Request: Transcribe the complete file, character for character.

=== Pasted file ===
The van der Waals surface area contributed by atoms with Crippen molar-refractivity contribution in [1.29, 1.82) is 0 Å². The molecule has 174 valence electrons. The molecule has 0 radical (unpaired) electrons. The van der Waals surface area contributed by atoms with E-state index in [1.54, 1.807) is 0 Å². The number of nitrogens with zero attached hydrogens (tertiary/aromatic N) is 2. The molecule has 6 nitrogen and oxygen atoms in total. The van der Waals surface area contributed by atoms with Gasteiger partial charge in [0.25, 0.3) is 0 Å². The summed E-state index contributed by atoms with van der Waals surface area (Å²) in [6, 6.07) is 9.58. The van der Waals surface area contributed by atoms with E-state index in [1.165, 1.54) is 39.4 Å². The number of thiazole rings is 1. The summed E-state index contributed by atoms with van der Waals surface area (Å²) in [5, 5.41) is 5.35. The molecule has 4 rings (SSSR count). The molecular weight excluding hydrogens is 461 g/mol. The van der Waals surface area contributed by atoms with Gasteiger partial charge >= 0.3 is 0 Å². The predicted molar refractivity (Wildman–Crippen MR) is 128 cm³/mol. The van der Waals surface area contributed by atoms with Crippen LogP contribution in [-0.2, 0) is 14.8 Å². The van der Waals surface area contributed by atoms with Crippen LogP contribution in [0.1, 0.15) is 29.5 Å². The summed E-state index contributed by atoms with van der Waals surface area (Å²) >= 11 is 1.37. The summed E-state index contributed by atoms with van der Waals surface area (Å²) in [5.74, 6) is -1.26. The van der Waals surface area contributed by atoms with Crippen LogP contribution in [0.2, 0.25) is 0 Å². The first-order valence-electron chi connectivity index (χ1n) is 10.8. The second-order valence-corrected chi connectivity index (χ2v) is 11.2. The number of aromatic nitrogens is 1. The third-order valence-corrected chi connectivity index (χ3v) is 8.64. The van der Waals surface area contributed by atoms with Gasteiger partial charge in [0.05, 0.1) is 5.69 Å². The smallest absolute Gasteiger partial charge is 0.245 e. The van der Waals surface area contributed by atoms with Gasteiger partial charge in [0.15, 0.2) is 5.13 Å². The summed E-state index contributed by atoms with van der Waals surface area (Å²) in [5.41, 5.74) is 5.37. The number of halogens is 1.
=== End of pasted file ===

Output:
The van der Waals surface area contributed by atoms with Crippen molar-refractivity contribution in [1.29, 1.82) is 0 Å². The molecule has 174 valence electrons. The molecule has 0 radical (unpaired) electrons. The van der Waals surface area contributed by atoms with E-state index in [1.54, 1.807) is 0 Å². The number of nitrogens with zero attached hydrogens (tertiary/aromatic N) is 2. The molecule has 6 nitrogen and oxygen atoms in total. The van der Waals surface area contributed by atoms with Gasteiger partial charge in [0.25, 0.3) is 0 Å². The summed E-state index contributed by atoms with van der Waals surface area (Å²) in [6, 6.07) is 9.58. The van der Waals surface area contributed by atoms with E-state index in [1.165, 1.54) is 39.4 Å². The number of thiazole rings is 1. The summed E-state index contributed by atoms with van der Waals surface area (Å²) in [5, 5.41) is 5.35. The molecule has 4 rings (SSSR count). The molecular weight excluding hydrogens is 461 g/mol. The van der Waals surface area contributed by atoms with Gasteiger partial charge >= 0.3 is 0 Å². The predicted molar refractivity (Wildman–Crippen MR) is 128 cm³/mol. The van der Waals surface area contributed by atoms with Crippen LogP contribution in [-0.2, 0) is 14.8 Å². The van der Waals surface area contributed by atoms with Crippen LogP contribution in [0.1, 0.15) is 29.5 Å². The summed E-state index contributed by atoms with van der Waals surface area (Å²) >= 11 is 1.37. The summed E-state index contributed by atoms with van der Waals surface area (Å²) in [5.74, 6) is -1.26. The van der Waals surface area contributed by atoms with Crippen LogP contribution in [0.2, 0.25) is 0 Å². The first-order valence-electron chi connectivity index (χ1n) is 10.8. The second-order valence-corrected chi connectivity index (χ2v) is 11.2. The number of aromatic nitrogens is 1. The third-order valence-corrected chi connectivity index (χ3v) is 8.64. The van der Waals surface area contributed by atoms with Gasteiger partial charge in [0.05, 0.1) is 5.69 Å². The smallest absolute Gasteiger partial charge is 0.245 e. The van der Waals surface area contributed by atoms with Gasteiger partial charge in [0.15, 0.2) is 5.13 Å². The summed E-state index contributed by atoms with van der Waals surface area (Å²) in [5.41, 5.74) is 5.37. The number of halogens is 1.